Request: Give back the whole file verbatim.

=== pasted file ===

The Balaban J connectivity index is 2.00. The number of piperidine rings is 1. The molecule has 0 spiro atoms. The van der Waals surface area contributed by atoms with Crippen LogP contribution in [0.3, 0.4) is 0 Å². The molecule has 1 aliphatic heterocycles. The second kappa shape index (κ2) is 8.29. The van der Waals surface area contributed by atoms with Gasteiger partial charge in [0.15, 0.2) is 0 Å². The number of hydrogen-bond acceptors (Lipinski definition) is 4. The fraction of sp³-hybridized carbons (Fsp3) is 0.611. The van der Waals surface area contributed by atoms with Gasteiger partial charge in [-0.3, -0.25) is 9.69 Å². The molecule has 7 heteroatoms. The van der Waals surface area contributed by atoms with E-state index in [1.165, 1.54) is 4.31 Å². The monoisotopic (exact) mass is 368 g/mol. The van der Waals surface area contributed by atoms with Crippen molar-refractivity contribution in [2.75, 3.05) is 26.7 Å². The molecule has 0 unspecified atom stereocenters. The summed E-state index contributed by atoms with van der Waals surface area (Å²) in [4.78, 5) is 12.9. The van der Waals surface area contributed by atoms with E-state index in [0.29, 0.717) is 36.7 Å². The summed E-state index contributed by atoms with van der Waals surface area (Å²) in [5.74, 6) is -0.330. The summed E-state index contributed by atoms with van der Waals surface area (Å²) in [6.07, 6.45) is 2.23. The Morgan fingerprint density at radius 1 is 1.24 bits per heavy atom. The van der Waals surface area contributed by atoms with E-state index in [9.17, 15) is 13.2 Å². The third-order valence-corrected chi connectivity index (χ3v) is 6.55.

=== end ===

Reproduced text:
The Balaban J connectivity index is 2.00. The number of piperidine rings is 1. The molecule has 0 spiro atoms. The van der Waals surface area contributed by atoms with Crippen LogP contribution in [0.3, 0.4) is 0 Å². The molecule has 1 aliphatic heterocycles. The second kappa shape index (κ2) is 8.29. The van der Waals surface area contributed by atoms with Gasteiger partial charge in [0.15, 0.2) is 0 Å². The number of hydrogen-bond acceptors (Lipinski definition) is 4. The fraction of sp³-hybridized carbons (Fsp3) is 0.611. The van der Waals surface area contributed by atoms with Gasteiger partial charge in [-0.3, -0.25) is 9.69 Å². The molecule has 7 heteroatoms. The van der Waals surface area contributed by atoms with E-state index in [1.165, 1.54) is 4.31 Å². The monoisotopic (exact) mass is 368 g/mol. The van der Waals surface area contributed by atoms with Crippen molar-refractivity contribution in [2.75, 3.05) is 26.7 Å². The molecule has 0 unspecified atom stereocenters. The summed E-state index contributed by atoms with van der Waals surface area (Å²) in [4.78, 5) is 12.9. The van der Waals surface area contributed by atoms with E-state index in [0.29, 0.717) is 36.7 Å². The summed E-state index contributed by atoms with van der Waals surface area (Å²) in [5.74, 6) is -0.330. The summed E-state index contributed by atoms with van der Waals surface area (Å²) in [6.07, 6.45) is 2.23. The Morgan fingerprint density at radius 1 is 1.24 bits per heavy atom. The van der Waals surface area contributed by atoms with E-state index in [9.17, 15) is 13.2 Å². The third-order valence-corrected chi connectivity index (χ3v) is 6.55.